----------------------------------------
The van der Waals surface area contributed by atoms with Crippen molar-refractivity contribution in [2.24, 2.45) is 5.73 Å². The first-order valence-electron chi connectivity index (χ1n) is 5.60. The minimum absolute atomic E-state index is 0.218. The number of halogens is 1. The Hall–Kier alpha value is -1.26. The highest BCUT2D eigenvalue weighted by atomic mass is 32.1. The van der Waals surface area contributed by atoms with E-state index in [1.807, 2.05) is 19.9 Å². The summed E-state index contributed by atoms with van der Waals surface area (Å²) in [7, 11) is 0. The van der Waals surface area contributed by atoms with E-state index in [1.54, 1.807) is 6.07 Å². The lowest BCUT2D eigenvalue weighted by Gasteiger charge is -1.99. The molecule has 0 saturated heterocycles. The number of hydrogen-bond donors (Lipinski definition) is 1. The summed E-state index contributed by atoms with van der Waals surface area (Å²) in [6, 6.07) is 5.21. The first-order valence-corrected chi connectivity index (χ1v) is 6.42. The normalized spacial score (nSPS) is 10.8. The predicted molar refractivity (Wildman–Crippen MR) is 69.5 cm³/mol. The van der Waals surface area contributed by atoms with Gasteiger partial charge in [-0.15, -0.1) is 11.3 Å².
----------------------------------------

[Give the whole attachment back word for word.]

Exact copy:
The van der Waals surface area contributed by atoms with Crippen molar-refractivity contribution in [2.24, 2.45) is 5.73 Å². The first-order valence-electron chi connectivity index (χ1n) is 5.60. The minimum absolute atomic E-state index is 0.218. The number of halogens is 1. The Hall–Kier alpha value is -1.26. The highest BCUT2D eigenvalue weighted by atomic mass is 32.1. The van der Waals surface area contributed by atoms with E-state index in [1.807, 2.05) is 19.9 Å². The summed E-state index contributed by atoms with van der Waals surface area (Å²) in [7, 11) is 0. The van der Waals surface area contributed by atoms with E-state index in [1.54, 1.807) is 6.07 Å². The lowest BCUT2D eigenvalue weighted by Gasteiger charge is -1.99. The molecule has 0 saturated heterocycles. The number of hydrogen-bond donors (Lipinski definition) is 1. The summed E-state index contributed by atoms with van der Waals surface area (Å²) in [6, 6.07) is 5.21. The first-order valence-corrected chi connectivity index (χ1v) is 6.42. The normalized spacial score (nSPS) is 10.8. The predicted molar refractivity (Wildman–Crippen MR) is 69.5 cm³/mol. The van der Waals surface area contributed by atoms with Gasteiger partial charge in [-0.15, -0.1) is 11.3 Å².